The book begins with Sushyo, a teenage toy maker from Mesopotamia tragically losing his mother. He embarks on a life altering journey, one that is essential for his survival and evolution as a human being. Sushyo sails on a ship to a faraway land, gets into a confrontation with the Captain of the ship and finally wins his trust. Fate takes him to a gurukul where he meets his calling of toy making. He learns the art and the fine tunings of it. And yet, there’s something else in store for his future, something from his past that suggests he could be the next king of Alexandria. Will Sushyo be a toy maker when he becomes an adult or will e really be the king, defeating Queen Kassandra in an epic battle and avenge the death of his parents?
Who doesn’t love a good pickle? The mere thought of a tangy, spicy or slightly sweet pickle makes me salivate at any point of time. Being an Indian, most of our meals are incomplete without a plethora of pickles. I have a habit of choosing the pickles according to my mood. So, one day it is the hot and sour chilli and lemon pickle, followed by a sweet and sour Green Olive pickle made by my mother, or a fiery stuffed red chilli pickle to go with a snack. We’ve been using pickles in more ways than one in Bengal. The residual oil from a hot and sour Green Mango pickle is used in jhaalmuri or to mix up mashed potatoes to accompany daal-rice.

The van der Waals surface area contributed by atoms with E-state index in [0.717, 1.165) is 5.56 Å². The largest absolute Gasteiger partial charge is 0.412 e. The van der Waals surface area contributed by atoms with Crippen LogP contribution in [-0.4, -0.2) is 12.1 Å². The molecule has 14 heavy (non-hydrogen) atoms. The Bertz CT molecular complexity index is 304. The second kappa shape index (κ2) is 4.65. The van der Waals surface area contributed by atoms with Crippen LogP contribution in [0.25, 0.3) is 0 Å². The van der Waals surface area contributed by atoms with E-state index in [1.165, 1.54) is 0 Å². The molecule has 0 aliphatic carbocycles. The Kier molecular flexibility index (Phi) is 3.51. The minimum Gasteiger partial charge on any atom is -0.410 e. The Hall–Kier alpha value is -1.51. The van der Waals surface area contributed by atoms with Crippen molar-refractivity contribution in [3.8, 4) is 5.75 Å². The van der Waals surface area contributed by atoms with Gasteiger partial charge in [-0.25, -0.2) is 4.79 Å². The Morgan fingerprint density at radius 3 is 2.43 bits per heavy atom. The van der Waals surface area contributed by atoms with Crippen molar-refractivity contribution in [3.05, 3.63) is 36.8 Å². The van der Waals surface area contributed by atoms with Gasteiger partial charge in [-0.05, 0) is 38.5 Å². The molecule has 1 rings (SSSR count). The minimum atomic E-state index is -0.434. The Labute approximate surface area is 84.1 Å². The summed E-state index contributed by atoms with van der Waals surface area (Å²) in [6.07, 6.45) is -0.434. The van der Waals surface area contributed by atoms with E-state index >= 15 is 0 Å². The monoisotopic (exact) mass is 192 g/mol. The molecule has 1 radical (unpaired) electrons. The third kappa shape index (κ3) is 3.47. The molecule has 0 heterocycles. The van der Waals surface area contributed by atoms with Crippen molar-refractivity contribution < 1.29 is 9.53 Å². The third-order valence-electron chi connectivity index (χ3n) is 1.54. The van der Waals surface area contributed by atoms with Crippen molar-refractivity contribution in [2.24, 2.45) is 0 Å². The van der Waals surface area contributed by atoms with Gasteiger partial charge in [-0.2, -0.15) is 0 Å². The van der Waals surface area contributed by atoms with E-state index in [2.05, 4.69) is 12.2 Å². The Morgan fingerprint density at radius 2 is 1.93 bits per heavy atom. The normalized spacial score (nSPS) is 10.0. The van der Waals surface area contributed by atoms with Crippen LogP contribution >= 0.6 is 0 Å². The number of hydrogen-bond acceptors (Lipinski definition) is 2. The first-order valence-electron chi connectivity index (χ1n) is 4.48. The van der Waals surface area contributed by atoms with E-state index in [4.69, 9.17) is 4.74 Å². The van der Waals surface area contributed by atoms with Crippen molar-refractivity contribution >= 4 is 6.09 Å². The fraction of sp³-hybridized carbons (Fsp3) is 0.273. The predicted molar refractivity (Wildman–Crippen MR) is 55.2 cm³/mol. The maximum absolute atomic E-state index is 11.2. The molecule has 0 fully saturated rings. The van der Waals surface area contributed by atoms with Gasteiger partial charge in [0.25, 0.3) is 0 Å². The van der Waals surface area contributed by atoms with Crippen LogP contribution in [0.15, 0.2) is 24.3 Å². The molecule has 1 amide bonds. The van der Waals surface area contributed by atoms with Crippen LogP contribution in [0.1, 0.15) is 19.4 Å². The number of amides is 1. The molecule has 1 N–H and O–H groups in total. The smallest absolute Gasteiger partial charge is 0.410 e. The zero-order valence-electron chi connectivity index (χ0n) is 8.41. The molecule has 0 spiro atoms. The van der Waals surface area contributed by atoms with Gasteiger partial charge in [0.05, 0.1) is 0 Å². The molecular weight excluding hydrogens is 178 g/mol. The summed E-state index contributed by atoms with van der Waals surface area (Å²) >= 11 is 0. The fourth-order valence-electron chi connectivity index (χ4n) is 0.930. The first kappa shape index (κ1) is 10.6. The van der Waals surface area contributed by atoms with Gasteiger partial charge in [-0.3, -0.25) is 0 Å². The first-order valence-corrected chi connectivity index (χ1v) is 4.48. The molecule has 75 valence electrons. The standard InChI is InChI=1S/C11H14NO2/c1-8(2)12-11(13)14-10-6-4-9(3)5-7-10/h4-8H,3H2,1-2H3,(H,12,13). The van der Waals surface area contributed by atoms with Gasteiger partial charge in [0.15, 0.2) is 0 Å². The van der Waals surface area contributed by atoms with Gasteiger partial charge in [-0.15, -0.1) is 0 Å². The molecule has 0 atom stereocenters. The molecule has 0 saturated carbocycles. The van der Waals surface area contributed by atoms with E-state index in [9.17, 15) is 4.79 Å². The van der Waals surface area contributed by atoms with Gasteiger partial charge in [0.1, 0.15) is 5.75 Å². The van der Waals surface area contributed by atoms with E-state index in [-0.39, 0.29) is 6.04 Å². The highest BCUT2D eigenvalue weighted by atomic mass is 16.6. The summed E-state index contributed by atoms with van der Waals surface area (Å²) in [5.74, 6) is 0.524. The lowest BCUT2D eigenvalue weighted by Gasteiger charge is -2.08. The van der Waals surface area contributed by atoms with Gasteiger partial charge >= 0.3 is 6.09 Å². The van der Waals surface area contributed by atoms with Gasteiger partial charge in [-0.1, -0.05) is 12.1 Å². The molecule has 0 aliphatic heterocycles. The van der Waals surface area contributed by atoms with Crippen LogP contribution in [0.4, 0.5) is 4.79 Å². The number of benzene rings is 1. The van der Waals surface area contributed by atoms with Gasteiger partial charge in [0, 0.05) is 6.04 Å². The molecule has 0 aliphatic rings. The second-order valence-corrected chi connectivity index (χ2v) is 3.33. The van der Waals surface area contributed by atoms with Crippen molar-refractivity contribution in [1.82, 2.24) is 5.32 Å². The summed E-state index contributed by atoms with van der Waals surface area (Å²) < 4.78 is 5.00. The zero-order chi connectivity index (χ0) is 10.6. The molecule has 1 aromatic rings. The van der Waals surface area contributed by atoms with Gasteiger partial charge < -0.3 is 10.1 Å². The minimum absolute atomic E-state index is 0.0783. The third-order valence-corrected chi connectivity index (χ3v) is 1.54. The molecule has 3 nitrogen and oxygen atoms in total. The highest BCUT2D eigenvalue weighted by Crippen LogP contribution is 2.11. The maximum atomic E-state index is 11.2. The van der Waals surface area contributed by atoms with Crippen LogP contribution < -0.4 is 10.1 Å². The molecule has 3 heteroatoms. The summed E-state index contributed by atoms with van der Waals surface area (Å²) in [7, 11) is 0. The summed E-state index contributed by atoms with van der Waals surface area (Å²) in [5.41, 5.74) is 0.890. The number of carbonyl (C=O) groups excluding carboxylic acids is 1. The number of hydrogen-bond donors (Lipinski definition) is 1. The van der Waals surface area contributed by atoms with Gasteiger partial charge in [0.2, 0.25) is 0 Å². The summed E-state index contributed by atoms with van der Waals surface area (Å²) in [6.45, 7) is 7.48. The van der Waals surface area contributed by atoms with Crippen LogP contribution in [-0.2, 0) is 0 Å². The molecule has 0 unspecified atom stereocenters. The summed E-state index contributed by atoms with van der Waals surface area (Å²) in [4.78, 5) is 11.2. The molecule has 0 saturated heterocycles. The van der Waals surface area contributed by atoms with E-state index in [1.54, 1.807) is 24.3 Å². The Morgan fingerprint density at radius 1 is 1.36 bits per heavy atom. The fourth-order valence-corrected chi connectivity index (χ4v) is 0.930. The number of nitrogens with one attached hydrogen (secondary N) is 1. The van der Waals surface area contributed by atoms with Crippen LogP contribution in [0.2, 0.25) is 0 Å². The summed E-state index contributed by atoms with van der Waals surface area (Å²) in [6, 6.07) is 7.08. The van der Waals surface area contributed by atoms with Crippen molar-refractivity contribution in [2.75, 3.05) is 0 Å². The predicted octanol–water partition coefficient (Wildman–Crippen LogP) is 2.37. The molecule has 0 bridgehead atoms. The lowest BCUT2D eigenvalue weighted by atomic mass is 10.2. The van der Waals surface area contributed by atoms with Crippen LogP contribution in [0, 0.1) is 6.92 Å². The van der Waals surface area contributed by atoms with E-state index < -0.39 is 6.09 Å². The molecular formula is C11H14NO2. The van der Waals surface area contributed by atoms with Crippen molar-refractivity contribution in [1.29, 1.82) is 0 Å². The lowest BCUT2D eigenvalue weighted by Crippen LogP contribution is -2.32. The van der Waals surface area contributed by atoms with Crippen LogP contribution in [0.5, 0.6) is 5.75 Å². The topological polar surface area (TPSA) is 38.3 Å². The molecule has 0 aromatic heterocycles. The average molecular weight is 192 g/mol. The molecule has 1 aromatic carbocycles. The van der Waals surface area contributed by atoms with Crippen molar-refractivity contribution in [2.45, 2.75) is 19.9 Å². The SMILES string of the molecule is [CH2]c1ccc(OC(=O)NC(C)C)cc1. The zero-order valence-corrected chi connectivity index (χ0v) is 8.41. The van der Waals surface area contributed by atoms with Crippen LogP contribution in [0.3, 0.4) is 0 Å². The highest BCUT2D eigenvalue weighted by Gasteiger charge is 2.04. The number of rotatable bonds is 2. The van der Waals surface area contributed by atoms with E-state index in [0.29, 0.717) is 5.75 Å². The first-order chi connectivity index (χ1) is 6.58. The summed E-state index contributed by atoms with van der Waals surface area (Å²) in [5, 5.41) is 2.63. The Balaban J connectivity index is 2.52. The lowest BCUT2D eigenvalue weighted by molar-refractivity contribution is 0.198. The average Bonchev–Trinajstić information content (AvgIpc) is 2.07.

While surfing for non-vegetarian pickles online, I bumped into the Places of Origin website. They have a wonderfully sorted site with more varieties of pickles than I could even imagine. The classic Pork pickle and Naga Chilli Pork pickle look absolutely delicious. Since we are a voracious fish consuming family, we’re always on the lookout for interesting ones like Prawn and Bombay duck pickles. I’m definitely going to order few of these from the site as they look wonderful and are quite moderately priced.
If you are a little adventurous and want to try to regional pickles of India, there’s a lot in store for you at Places of Origin. I’ve only heard about Ker Sangri pickle from Rajasthan, but never tasted it. Other interesting picks are Gongura pickle from Andhra Pradesh or Mango Thokku from Tamil Nadu to choose from. Oh, and don’t forget to taste my favourite Kashundi from Bengal! It’s a great condiment with fried snacks with the tang of mustard and heat of chillies. If you are a fan of sweet pickles like a few in my family, go for the Chhundo from Gujarat. It’s a sweet and slightly sour pickle made with grated mango and jaggery and is great with paratha or thepla.